Non-steroidal anti-inflammatory drugs are associated with emergency admission to hospital for colitis due to inflammatory bowel disease

J. M.M. Evans, A. D. McMahon, F. E. Murray, D. G. McDevitt, T. M. MacDonald

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    213 Citations (Scopus)

    Abstract

    Background - To evaluate the relation between non-steroidal anti- inflammatory drugs (NSAIDs) and colitis due to inflammatory bowel disease. Methods - A case-control study was conducted using a prospectively constructed, record linkage database containing hospital event and dispensed drug data (1989-93). The study population consisted of 319465 people resident in Tayside in January 1989, and still resident (or dead) in October 1994. Results - Of the 785 patients admitted to hospital as emergencies with colitis between July 1989 and June 1993, 200 fulfilled the case criterion of colitis due to inflammatory bowel disease. A further 1198 persons were used as community controls. Odds ratios were calculated for three exposure periods (current, recent, and past exposure). The overall odds ratios (with 95% confidence intervals) for current and recent exposure to NSAIDs were 1.77 (1.01 to 3.10) and 1.93 (1.20 to 3.09) respectively. Current and recent exposure to NSAIDs was also associated for incident cases, with odds ratios of 2.96 (1.32 to 6.64) and 2.51 (1.13 to 5.55). There was a trend for recent exposure among non-incident cases. Conclusion - The use of NSAIDs may be associated with an increased risk of emergency admission to hospital for colitis due to inflammatory bowel disease, particularly among patients with no previous history.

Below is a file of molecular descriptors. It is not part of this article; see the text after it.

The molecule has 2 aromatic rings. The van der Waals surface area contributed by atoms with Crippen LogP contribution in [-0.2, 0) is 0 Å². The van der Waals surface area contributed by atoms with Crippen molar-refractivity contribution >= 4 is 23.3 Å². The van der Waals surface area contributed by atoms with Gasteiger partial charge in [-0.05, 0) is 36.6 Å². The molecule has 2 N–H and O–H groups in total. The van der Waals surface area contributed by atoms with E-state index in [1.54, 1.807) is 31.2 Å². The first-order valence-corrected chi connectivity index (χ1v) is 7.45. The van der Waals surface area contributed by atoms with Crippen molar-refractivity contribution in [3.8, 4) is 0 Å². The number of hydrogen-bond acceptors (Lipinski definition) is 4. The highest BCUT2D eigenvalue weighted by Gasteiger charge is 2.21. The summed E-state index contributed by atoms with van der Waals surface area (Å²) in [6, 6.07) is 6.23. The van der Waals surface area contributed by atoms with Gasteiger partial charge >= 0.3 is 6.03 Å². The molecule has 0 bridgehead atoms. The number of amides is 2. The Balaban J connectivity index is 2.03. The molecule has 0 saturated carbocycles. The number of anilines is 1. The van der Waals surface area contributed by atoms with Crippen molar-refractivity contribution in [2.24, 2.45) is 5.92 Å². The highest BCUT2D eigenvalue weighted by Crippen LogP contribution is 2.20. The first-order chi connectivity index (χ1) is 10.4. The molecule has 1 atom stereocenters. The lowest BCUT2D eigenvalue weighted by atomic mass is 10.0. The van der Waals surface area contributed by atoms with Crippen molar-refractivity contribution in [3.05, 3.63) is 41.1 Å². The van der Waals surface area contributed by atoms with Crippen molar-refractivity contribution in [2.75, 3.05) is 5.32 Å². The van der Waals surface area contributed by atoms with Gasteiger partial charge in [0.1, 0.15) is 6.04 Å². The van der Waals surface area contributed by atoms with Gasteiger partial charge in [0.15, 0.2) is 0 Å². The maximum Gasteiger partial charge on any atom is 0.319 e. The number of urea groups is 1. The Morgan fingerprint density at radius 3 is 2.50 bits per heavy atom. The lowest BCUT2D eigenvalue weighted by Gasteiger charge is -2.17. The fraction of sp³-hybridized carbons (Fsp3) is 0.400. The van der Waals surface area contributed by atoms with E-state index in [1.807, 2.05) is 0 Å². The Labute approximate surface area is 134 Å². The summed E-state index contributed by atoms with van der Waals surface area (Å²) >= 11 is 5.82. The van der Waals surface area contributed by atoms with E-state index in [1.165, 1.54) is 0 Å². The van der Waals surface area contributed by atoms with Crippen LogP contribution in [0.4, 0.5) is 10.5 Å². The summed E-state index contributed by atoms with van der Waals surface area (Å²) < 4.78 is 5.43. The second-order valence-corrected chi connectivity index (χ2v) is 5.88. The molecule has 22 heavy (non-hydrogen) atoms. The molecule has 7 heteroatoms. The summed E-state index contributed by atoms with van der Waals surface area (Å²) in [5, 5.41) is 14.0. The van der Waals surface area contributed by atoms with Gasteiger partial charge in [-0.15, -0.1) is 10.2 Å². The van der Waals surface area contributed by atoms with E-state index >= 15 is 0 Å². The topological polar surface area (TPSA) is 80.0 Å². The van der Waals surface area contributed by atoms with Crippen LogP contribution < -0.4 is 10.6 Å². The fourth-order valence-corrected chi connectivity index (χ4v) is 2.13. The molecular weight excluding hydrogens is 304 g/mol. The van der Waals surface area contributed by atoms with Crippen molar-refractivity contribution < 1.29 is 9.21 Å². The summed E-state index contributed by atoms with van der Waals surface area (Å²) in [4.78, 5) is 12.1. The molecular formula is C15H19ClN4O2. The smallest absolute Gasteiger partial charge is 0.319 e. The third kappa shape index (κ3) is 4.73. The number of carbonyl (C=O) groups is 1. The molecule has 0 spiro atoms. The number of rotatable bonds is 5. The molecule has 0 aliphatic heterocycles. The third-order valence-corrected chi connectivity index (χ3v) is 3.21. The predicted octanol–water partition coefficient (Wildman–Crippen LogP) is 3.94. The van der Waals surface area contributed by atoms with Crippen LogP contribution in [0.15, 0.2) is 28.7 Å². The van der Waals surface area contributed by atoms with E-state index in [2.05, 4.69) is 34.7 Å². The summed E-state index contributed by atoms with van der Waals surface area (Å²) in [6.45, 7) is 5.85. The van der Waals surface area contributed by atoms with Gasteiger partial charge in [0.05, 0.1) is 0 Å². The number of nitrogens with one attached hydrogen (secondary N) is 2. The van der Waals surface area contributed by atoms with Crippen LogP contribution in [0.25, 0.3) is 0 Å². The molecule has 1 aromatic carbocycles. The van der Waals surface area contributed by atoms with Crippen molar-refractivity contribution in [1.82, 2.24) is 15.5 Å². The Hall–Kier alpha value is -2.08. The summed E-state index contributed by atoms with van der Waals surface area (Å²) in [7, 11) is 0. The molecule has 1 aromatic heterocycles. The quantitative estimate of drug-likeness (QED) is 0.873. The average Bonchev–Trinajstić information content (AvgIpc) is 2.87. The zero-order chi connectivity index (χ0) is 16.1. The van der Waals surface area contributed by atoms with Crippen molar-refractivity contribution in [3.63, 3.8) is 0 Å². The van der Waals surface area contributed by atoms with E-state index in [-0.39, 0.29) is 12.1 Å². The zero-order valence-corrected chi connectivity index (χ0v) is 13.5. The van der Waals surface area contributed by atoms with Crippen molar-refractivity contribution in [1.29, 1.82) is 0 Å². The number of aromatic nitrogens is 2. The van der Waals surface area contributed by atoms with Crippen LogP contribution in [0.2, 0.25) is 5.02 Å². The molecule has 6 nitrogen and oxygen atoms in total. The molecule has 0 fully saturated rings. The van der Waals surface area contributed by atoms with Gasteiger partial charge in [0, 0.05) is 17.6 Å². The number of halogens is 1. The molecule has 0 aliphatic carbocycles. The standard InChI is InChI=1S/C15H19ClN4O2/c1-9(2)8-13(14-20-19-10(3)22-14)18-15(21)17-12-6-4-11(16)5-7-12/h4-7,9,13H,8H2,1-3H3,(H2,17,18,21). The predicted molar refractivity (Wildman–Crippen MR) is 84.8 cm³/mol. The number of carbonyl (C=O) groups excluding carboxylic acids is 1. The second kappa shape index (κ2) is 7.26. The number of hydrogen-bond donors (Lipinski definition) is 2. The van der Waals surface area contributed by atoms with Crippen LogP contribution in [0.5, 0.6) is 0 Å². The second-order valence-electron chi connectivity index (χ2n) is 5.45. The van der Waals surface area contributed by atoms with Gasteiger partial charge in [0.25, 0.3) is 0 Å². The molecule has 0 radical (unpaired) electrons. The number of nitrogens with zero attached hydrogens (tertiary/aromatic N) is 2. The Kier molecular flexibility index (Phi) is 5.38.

Original languageEnglish
    Pages (from-to)619-622
    Number of pages4
    JournalGut
    Volume40
    Issue number5
    DOIs
    Publication statusPublished - 1 May 1997

    Keywords

    • Case-control study
    • Colitis
    • Crohn's colitis
    • NSAIDs
    • Ulcerative colitis

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